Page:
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On Supermarket Cuts and Dynamic CSS in Qt Apps

Coding | Projects | Qt 0 No Comments

I always prefer to buy whole or large cuts of fish over the pre-made steaks and filets at the grocers.  Living on the Gulf Coast makes this easy, I can always head down to the piers at Galveston, and find something nice at the fish markets.  (Or, just take the kayak out and come home with very fresh redfish, flounder, or trout from the marshes.) The reason is simple: I pay bulk prices and then can choose how I want to prepare the meat.  The grocer only occasionally has the cuts I want – imagine the look on the barely trained fishmongers face when you ask her what she did with all of the saltwater quail?  I mean, I know those redfish filets came from somewhere…

In the same vein, it’s important to give your power users choice.  Like the grocer who doesn’t impress me when they charge $25/lb for a yellowfin steak that’s half sinew, your design decisions may be perfect for most users, but give someone who uses your app every day the shivers. Once you make a decision to use cascading style sheets in your Qt application, why not let your users have some control over them?  Sure, most won’t touch the CSS themes, but some may – and a contributing user is the best kind you can have. Imagine that you could have a color-blind theme with no additional effort, or someone could contribute day/night themes.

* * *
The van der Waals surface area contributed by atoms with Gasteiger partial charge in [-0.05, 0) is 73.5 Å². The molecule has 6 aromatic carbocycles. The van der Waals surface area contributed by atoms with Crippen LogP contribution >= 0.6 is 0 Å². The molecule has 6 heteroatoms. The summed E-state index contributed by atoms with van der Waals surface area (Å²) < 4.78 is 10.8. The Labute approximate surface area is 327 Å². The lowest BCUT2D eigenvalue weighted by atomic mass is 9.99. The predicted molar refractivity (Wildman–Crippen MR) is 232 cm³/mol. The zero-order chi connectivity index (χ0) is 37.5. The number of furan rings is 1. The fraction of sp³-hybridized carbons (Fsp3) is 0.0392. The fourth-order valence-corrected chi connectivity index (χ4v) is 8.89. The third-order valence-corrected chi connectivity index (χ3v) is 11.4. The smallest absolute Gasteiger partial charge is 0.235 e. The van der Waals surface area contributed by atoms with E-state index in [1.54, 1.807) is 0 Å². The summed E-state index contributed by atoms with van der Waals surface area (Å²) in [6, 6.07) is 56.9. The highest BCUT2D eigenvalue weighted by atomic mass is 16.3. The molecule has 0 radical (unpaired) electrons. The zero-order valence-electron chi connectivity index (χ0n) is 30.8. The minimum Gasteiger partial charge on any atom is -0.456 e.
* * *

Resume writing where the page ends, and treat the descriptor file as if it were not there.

We take a bit of load-time hit to use dynamic CSS themes stored on-disk, but to be fair – on most modern systems it’s not going to be noticeable to the user. When I built Graffik, I chose to make themes organized into a folder inside of the application folder, and make them user-editable. The user can also change the theme while the app is running, and choose which theme looks best for them.  I’ve broken out the QtDynamicThemer class which enables this separately, to make it easier to find and use, but it’s pretty straight-forward:

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